Uses of Geothermal Energy





Hot Springs

Grand prismatic hot spring in Yellowstone National Park. Image by US National Park Service.

Grand prismatic hot spring in Yellowstone National Park. Image by US National Park Service.

Earliest uses of geothermal energy involved hot springs for bathing and relaxing. Hot baths are a common luxury today but thousands of years ago hot springs were providing this same comfort to early humans. Early in the history of the United States at private hot springs entrepreneurs would allow you to “bath three times for one dollar.”[1] Beauty is often an admired feature of natural hot springs with some hot spring parks like Yellowstone attracting millions of tourists.[2] Grand Prismatic springs in Yellowstone has an interesting and captivating appearance due to pigmented bacteria that lives on the various minerals in the water. Other springs like geysers, mud pots, and fumaroles are fascinating natural wonders as well but this is about geothermal energy.

Direct Geothermal

Oldest known direct use geothermal pool built in the Qin dynasty, 3rd century BC. Image by Ytrottier.

Oldest known direct use geothermal pool built in the Qin dynasty, 3rd century BC. Image by Ytrottier. License: CC BY-SA 3.0

Taking things one step farther than using natural hot springs is direct use geothermal. There are many applications where geothermal heated water can be used directly. Heating homes and other buildings, aquaculture (fish farms), and greenhouses are all examples of direct geothermal. District heating is also possible where water is pumped through pipes traveling to many homes and businesses. District geothermal systems can save customers 30-50% on heating bills compared to similar natural gas systems.[3] Commerce and industry can also use direct geothermal energy for things like food dehydration, laundries, gold mining, milk pasteurizing, and spas.[3] One of the earliest known examples of direct use geothermal is a spa built in 3rd century, shown to the left.

Geothermal Heat Pumps (Geoexchange Ground Source Heat Pump)

Geothermal slinky loop weighing 3 tons. Image by Marktj.

Geothermal slinky loop weighing 3 tons. Image by Marktj. License: US PD

Geothermal heat pumps heat and cool buildings by exchanging thermal energy with the ground by way of a heat pump. This process is known as geoexchange as heat is either being taken from the ground or placed into it. Mechanically these systems are nearly identical to a refrigerator or air conditioner. Coils exist on both the heating and cooling side that allow for the flow of a refrigerant (usually water or antifreeze). There are two junctions for this flowing refrigerant. First is a compressor that increases the pressure on one side. Second is an expansion valve that reduces the pressure on the other. Increasing and decreasing the refrigerant pressure in either coil causes temperature differences. One coil (condenser) is at a higher temperature (than the heat sink, air, water, earth, etc) and releases heat and the other (evaporator) is at a lower temperature causing it to absorb heat. This allows heat to flow from one space to another. In a refrigerator the condenser is exposed to your house and the evaporator is inside the refrigerator. In ground source heat pumps the evaporator is in the ground and the condenser is in a building. By reversing the compressor and expansion valve this process can be reversed to allow for geothermal cooling instead of heating. Geoexchange systems can be either closed loop (as shown in the image) or connected to an underground source of water resulting in an open loop.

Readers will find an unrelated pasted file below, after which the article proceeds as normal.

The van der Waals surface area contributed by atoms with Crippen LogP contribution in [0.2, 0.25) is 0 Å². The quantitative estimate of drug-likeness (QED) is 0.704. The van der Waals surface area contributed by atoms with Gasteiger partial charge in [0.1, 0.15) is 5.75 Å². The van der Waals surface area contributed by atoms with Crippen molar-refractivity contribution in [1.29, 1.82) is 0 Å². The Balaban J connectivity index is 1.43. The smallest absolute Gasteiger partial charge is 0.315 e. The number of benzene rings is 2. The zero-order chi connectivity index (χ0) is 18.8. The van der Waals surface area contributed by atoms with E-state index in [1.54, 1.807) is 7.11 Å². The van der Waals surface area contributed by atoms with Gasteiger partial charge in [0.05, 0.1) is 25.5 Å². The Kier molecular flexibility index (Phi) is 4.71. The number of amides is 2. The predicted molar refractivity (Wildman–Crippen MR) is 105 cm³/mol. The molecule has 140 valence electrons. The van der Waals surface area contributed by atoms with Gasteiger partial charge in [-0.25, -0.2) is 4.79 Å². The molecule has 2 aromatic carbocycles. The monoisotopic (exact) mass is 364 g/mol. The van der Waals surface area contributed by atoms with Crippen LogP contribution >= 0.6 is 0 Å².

Below is a video on geothermal heat pumps that explains these concepts visually.

Geothermal Electricity

Geothermal energy is one of the cleanest and most reliable renewable energy sources available for producing electricity. Several geothermal power plant technologies exist that allow generation of electricity from geothermal energy.

  • Dry Steam Geothermal Plants

    Dry steam technology uses heated steam rising from vents at the Earth’s surface. This rising steam is piped into a turbine to generate electricity and then condensed. Resulting condensed steam and water is injected back into the Earth to prolong the life of the energy source.

    Diagram of a dry steam geothermal power plant.

    Diagram of a dry steam geothermal power plant.

  • Flash Steam Geothermal Plants

    Flash steam geothermal energy uses drilled heater water reservoirs. Water reaching the surface is under high pressure and some converts to steam in a flash tank. Generated steam travels through a turbine generating electricity before reentering the reservoir. Water that did not flash steam rejoins the outlet for condensed (used) steam and is injected back into the reservoir.

    Diagram of a flash steam geothermal power plant.

    Diagram of a flash steam geothermal power plant.

  • Binary Cycle Geothermal Plants

    Binary cycle geothermal technology operates the same as flash steam but the geothermal water passes through a heat exchanger next to a separate liquid. This allows the heat to exchange from the water to the binary liquid vaporizing it. Resulting vapor is used to drive turbines to generate electricity where it condenses and rejoins the binary cycle.

    Diagram of a binary cycle geothermal power plant.

    Diagram of a binary cycle geothermal power plant.

Sources:

1. Hot Springs, Arkansas
2. Yellowstone National Park
3. Direct Use of Geothermal Energy

Sponsors:

Leave a Comment

Your email address will not be published. Required fields are marked *

You may use these HTML tags and attributes: <a href="" title=""> <abbr title=""> <acronym title=""> <b> <blockquote cite=""> <cite> <code> <del datetime=""> <em> <i> <q cite=""> <strike> <strong>